Random acts of excruciating annoyance

    “I hate people who use the automatic door opener when they don’t need to,” my co-worker Sara said recently. Little did I realize that something I thought of as harmless and pleasant could so annoy someone else.

    “I hate people who use the automatic door opener when they don’t need to,” my co-worker Sara said recently.

    I always use the automatic door opener! I used to struggle to open the heavy doors to the library where I work. Then they were replaced with automatic doors. Now I just punch a button and — voila! — they spring open! I can stroll right in. How cool is that?

    Little did I realize that something I thought of as harmless and pleasant could so annoy someone else.

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    “What’s wrong with punching the button?” I asked Sara.

    “You’re not supposed to use the automatic door opener unless you’re sick or handicapped!”

    “Says who? Show me the sign saying that the punch button is limited to that use. Who am I hurting by using it?”

    She’d been so certain that an able-bodied person using the automatic doors was an outrage that she had to think for a moment. “It wastes electricity?” she finally suggested.

    “How much electricity can it possibly take to open a door?” I scoffed.

    I pride myself on my tiny carbon footprint. I walk to work. I don’t eat meat. I recycle. I think the planet will survive if I continue to punch that button. And I intend to. Even though I now know that each time I do, it makes Sara wince.

    Our conversation did make me wonder what other seemingly innocuous things I do that annoy other people. The moment I began to pay attention, I learned of several. I overheard a library patron ranting to a friend about women who come to work with wet hair. (She herself was impeccably coiffed.) “How can a woman expect to be taken seriously in a workplace if she turns up for work with wet hair?” she griped. “It just isn’t professional!”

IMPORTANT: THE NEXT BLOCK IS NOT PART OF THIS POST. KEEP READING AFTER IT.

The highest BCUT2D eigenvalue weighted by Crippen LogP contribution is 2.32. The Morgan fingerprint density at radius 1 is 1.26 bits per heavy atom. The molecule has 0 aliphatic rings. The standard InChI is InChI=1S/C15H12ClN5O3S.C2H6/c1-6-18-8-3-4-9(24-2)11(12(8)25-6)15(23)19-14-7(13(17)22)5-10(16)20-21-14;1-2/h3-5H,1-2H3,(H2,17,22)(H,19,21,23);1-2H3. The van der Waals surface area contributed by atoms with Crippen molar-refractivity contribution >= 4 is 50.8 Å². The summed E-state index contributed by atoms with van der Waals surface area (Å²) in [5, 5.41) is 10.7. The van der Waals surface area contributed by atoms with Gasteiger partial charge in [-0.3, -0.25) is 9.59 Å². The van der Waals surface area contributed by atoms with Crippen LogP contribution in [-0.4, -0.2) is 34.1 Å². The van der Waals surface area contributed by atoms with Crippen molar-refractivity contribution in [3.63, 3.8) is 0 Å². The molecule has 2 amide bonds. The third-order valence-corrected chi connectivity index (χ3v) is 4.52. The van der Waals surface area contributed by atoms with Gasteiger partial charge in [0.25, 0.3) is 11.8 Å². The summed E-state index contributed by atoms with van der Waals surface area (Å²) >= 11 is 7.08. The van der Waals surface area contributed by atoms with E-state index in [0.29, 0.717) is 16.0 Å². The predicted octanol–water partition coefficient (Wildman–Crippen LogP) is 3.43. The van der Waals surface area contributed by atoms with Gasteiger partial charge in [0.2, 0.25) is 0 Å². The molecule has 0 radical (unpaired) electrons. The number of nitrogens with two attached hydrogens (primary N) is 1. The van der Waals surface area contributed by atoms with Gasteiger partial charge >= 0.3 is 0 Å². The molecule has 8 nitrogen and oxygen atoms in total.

I work with wet hair all the time. I often swim before work and rarely bother with a hair dryer. My short straight hair dries quickly. It never once occurred to me that anyone might find my damp head offensive.

    Another apparently egregious thing I do is create half bananas. If I don’t feel like eating an entire banana, I’ll cut off half, leaving the uneaten half attached to the original bunch. My sister happens to do this too, so I’ve always felt comfortable helping myself to half a banana at her house. She recently confided that our habit of leaving half bananas around drives her hubby… bananas. Why? Who knows?

    Neither of us plans to stop.

    My co-worker Eileen recently told me that it really bothers her when people say “No problem” instead of “You’re welcome.” For her, the phrase is fingernails-on-a-chalkboard annoying. So I resolved to stop saying “No Problem” when I’m working with her.

    When I told her this, she thanked me.

    I had to bite my tongue to stop from responding, “No problem!”

    I’m sure there are other little things I routinely say or do that make my friends and co-workers want to strangle me. It would probably take a small miracle for any of us to get through a day without inadvertently annoying the hell out of somebody.

    I’m just as touchy and oversensitive as anyone else. For one thing, I loathe the word “veggie.” “Veggie” is a silly word, appropriate for use only by toddlers. A grown man or woman should be able to say the entire word — “vegetable.” But everyone uses “veggie”! Even the folks on NPR, who ought to know better. And every time they do, I want to slap them.

    By now it should be obvious that we all go through life innocently provoking friends, family and co-workers — and we don’t even know we’re doing it! How can we remedy this? Ask everyone to give us a list of our most annoying habits, then strive to accommodate them? Good luck with that. Ask each and every one of them to please lighten up and cut each other some slack? You can try. But you’ll find that at least one of them finds nothing on God’s green earth more annoying than being told to lighten up.

    This essay was originally published on Womens Voices for Change.

    Roz Warren is a humor writer whose work appears in The Funny Times, The Christian Science Monitor, HumorTimes.com, The Utne Reader and Beatniks from Space.

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